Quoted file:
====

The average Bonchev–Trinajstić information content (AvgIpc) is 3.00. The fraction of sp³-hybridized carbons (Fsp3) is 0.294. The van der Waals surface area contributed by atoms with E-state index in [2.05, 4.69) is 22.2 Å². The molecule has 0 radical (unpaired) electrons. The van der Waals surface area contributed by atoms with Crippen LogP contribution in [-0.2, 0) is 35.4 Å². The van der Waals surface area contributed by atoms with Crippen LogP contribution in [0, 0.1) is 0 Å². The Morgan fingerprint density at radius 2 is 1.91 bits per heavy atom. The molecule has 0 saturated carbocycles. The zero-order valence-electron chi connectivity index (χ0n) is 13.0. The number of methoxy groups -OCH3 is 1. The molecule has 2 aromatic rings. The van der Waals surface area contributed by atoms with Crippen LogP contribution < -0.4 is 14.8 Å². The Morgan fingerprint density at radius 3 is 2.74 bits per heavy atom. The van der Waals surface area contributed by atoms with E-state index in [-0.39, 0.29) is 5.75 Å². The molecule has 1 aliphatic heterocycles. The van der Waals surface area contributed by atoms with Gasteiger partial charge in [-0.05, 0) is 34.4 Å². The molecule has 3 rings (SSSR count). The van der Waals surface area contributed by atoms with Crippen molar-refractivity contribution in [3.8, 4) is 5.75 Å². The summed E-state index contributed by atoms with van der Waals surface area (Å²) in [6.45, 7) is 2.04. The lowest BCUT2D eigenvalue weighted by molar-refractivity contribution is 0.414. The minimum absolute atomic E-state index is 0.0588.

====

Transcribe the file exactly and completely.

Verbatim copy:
The average Bonchev–Trinajstić information content (AvgIpc) is 3.00. The fraction of sp³-hybridized carbons (Fsp3) is 0.294. The van der Waals surface area contributed by atoms with E-state index in [2.05, 4.69) is 22.2 Å². The molecule has 0 radical (unpaired) electrons. The van der Waals surface area contributed by atoms with Crippen LogP contribution in [-0.2, 0) is 35.4 Å². The van der Waals surface area contributed by atoms with Crippen LogP contribution in [0, 0.1) is 0 Å². The Morgan fingerprint density at radius 2 is 1.91 bits per heavy atom. The molecule has 0 saturated carbocycles. The zero-order valence-electron chi connectivity index (χ0n) is 13.0. The number of methoxy groups -OCH3 is 1. The molecule has 2 aromatic rings. The van der Waals surface area contributed by atoms with Crippen LogP contribution < -0.4 is 14.8 Å². The Morgan fingerprint density at radius 3 is 2.74 bits per heavy atom. The van der Waals surface area contributed by atoms with E-state index in [-0.39, 0.29) is 5.75 Å². The molecule has 1 aliphatic heterocycles. The van der Waals surface area contributed by atoms with Gasteiger partial charge in [-0.05, 0) is 34.4 Å². The molecule has 3 rings (SSSR count). The van der Waals surface area contributed by atoms with Crippen molar-refractivity contribution in [3.8, 4) is 5.75 Å². The summed E-state index contributed by atoms with van der Waals surface area (Å²) in [6.45, 7) is 2.04. The lowest BCUT2D eigenvalue weighted by molar-refractivity contribution is 0.414. The minimum absolute atomic E-state index is 0.0588.